Originally Posted by Sarayuwx
I am glad to know that I am not alone nor imagining things.....
Hi Sarayuwx, Welcome.
Everything you've shared -- the stress, heartbreak, compassion, anxiety, sensations, reactions, and frustration -- all sounds very... human, and familiar to this group.
You've been through a lot, and while the stress, etc. may have been contributing factors, they are not the cause, and if the cause is something in the past (work, injury, natural aging) it really doesn't matter -- we can't change the past, we are where we are now, and we can only go forward from wherever that is. It is unfortunate that (seemingly -- you didn't really say, so I'm guessing) no-one told you that the surgery may not help the pain, and that you had to go through all that anyway, but that's one of those things that cannot be changed/taken back, so let's go from NOW.
Have you been through post-surgical/rehab PT, and are you in Pain Management? Do you have a Physiatrist? (Maybe both in one.) Does your husband go to doctor visits with you, and ask questions? These are rhetorical questions, and meant as possible suggestions to help.
Before trading in your SUV, try test-driving any prospective replacements. Most cars have blind spots, so you may just be trading your current blind spots for other different ones. Also check safety equipment & records, paying special attention to neck/whiplash protection in fender-benders.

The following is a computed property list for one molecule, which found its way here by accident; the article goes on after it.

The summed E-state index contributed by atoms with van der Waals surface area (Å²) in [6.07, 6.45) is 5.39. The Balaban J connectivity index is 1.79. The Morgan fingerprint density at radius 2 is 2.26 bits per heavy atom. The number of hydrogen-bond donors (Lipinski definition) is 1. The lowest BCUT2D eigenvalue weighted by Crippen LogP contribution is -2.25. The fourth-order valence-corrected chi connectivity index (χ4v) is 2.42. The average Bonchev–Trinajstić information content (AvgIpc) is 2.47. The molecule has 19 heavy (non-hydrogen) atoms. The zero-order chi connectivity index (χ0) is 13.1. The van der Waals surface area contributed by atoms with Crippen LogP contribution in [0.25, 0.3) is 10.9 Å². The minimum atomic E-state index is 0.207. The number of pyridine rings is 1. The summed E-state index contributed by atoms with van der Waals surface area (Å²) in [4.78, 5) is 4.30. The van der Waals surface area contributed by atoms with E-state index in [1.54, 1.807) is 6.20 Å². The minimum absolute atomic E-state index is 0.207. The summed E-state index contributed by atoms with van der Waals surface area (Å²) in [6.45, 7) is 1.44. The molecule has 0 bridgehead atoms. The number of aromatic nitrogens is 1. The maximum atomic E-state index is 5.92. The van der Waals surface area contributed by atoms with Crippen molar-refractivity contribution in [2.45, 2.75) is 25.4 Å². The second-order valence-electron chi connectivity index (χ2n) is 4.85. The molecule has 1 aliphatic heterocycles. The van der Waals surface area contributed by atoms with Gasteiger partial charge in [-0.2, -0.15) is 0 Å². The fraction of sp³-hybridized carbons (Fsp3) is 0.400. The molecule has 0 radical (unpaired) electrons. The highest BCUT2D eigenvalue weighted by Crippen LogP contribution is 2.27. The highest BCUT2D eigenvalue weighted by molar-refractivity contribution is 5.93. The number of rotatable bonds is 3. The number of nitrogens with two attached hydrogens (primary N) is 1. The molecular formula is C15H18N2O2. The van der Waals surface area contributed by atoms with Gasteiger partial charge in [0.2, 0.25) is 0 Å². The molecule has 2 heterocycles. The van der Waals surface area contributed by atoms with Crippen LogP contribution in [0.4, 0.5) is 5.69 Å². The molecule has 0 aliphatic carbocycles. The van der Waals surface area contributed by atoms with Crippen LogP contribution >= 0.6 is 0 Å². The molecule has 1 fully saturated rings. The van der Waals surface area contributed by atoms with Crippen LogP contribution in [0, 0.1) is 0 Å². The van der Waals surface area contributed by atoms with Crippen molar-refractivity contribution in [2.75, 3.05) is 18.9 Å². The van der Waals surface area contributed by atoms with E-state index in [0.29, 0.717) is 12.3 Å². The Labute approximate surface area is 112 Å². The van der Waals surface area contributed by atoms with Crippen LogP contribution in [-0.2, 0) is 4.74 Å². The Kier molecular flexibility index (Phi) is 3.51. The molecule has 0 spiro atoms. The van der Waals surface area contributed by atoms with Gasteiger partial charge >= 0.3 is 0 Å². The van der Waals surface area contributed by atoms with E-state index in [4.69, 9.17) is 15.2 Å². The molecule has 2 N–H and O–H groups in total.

You're on a journey through a life-changing event, and we all hope you will recover fully, but that may still take some time & effort, and realities must be considered/faced. Did you take a look at the stages of grief during the period with your dad? Those stages and their effects can also apply to life-changing events like surgery. You may have to moderate/slow down -- even more than originally anticipated -- with the active stuff until you've healed/rehabilitated more. That's another thing they may have neglected to tell you -- realistic recuperation times. It's only 3 months, and it may take a year (hopefully not, but folks here, either directly or by reviewing past discussion threads, may give you a better idea of expectations and experiences) -- you may still have some road to travel, and your family needs to understand this.
Your husband especially, but the family (those old enough) needs to talk to someone, or someone needs to talk to them. This is one of those times when families need to/should rally together, understand
, pitch-in & take up the slack, and do whatever is necessary to help out/support mom & get her back on her feet, and/or deal with whatever is ahead
-- physically, psychologically, emotionally. You're still a whole person, and deserve to be treated like one.
No-one can ever truly understand what another person is feeling or going through except another who has experienced the same. This applies equally to support groups and to families for the same reason -- shared
experiences/history. We (human beings) need both; both are integral parts of our support networks
I'm not sure what all kind of answers there are, or your choices either, but I am glad you found us, and hope you'll find some.